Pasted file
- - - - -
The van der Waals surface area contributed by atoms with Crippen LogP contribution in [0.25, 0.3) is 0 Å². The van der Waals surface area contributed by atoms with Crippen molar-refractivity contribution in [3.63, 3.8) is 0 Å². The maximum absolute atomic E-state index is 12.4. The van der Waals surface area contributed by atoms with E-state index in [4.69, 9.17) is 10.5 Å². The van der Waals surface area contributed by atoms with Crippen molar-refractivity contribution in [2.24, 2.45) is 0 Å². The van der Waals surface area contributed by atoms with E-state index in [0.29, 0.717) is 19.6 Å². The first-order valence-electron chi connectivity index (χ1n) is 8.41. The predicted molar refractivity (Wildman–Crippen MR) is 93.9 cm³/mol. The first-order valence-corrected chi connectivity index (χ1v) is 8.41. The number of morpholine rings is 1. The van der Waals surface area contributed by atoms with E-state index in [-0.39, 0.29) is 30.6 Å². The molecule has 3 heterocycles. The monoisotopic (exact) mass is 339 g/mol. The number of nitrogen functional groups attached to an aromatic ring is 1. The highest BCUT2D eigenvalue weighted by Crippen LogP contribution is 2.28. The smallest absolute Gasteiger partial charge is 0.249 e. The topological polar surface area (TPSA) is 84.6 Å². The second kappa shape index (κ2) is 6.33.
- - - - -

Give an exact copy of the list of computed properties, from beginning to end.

The van der Waals surface area contributed by atoms with Crippen LogP contribution in [0.25, 0.3) is 0 Å². The van der Waals surface area contributed by atoms with Crippen molar-refractivity contribution in [3.63, 3.8) is 0 Å². The maximum absolute atomic E-state index is 12.4. The van der Waals surface area contributed by atoms with E-state index in [4.69, 9.17) is 10.5 Å². The van der Waals surface area contributed by atoms with Crippen molar-refractivity contribution in [2.24, 2.45) is 0 Å². The van der Waals surface area contributed by atoms with E-state index in [0.29, 0.717) is 19.6 Å². The first-order valence-electron chi connectivity index (χ1n) is 8.41. The predicted molar refractivity (Wildman–Crippen MR) is 93.9 cm³/mol. The first-order valence-corrected chi connectivity index (χ1v) is 8.41. The number of morpholine rings is 1. The van der Waals surface area contributed by atoms with E-state index in [-0.39, 0.29) is 30.6 Å². The molecule has 3 heterocycles. The monoisotopic (exact) mass is 339 g/mol. The number of nitrogen functional groups attached to an aromatic ring is 1. The highest BCUT2D eigenvalue weighted by Crippen LogP contribution is 2.28. The smallest absolute Gasteiger partial charge is 0.249 e. The topological polar surface area (TPSA) is 84.6 Å². The second kappa shape index (κ2) is 6.33.